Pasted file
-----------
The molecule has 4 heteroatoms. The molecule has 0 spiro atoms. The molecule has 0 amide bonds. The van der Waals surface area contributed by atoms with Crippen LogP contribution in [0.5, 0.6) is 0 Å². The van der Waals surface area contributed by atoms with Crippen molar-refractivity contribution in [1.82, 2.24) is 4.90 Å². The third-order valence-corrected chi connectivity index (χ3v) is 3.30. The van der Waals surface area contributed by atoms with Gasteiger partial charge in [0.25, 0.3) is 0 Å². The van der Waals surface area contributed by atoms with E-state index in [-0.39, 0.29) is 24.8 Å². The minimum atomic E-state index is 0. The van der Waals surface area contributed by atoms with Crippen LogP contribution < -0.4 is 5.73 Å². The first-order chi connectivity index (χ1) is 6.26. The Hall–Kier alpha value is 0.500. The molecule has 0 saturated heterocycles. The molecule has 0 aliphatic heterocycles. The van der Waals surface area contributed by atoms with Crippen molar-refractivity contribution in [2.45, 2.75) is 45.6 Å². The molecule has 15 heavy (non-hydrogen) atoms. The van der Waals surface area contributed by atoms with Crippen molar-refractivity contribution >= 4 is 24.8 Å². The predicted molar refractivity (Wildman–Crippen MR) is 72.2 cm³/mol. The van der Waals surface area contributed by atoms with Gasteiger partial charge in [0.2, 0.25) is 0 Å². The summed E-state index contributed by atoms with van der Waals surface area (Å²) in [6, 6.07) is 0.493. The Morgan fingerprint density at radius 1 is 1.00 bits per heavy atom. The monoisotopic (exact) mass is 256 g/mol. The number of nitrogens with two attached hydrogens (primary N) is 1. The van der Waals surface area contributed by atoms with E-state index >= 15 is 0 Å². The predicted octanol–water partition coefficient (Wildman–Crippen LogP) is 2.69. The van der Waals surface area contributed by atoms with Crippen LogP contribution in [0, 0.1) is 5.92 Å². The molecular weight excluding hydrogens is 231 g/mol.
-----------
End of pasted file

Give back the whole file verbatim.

The molecule has 4 heteroatoms. The molecule has 0 spiro atoms. The molecule has 0 amide bonds. The van der Waals surface area contributed by atoms with Crippen LogP contribution in [0.5, 0.6) is 0 Å². The van der Waals surface area contributed by atoms with Crippen molar-refractivity contribution in [1.82, 2.24) is 4.90 Å². The third-order valence-corrected chi connectivity index (χ3v) is 3.30. The van der Waals surface area contributed by atoms with Gasteiger partial charge in [0.25, 0.3) is 0 Å². The van der Waals surface area contributed by atoms with E-state index in [-0.39, 0.29) is 24.8 Å². The minimum atomic E-state index is 0. The van der Waals surface area contributed by atoms with Crippen LogP contribution < -0.4 is 5.73 Å². The first-order chi connectivity index (χ1) is 6.26. The Hall–Kier alpha value is 0.500. The molecule has 0 saturated heterocycles. The molecule has 0 aliphatic heterocycles. The van der Waals surface area contributed by atoms with Crippen molar-refractivity contribution in [2.45, 2.75) is 45.6 Å². The molecule has 15 heavy (non-hydrogen) atoms. The van der Waals surface area contributed by atoms with Crippen molar-refractivity contribution >= 4 is 24.8 Å². The predicted molar refractivity (Wildman–Crippen MR) is 72.2 cm³/mol. The van der Waals surface area contributed by atoms with Gasteiger partial charge in [0.2, 0.25) is 0 Å². The summed E-state index contributed by atoms with van der Waals surface area (Å²) in [6, 6.07) is 0.493. The Morgan fingerprint density at radius 1 is 1.00 bits per heavy atom. The monoisotopic (exact) mass is 256 g/mol. The number of nitrogens with two attached hydrogens (primary N) is 1. The van der Waals surface area contributed by atoms with E-state index >= 15 is 0 Å². The predicted octanol–water partition coefficient (Wildman–Crippen LogP) is 2.69. The van der Waals surface area contributed by atoms with Crippen LogP contribution in [0, 0.1) is 5.92 Å². The molecular weight excluding hydrogens is 231 g/mol.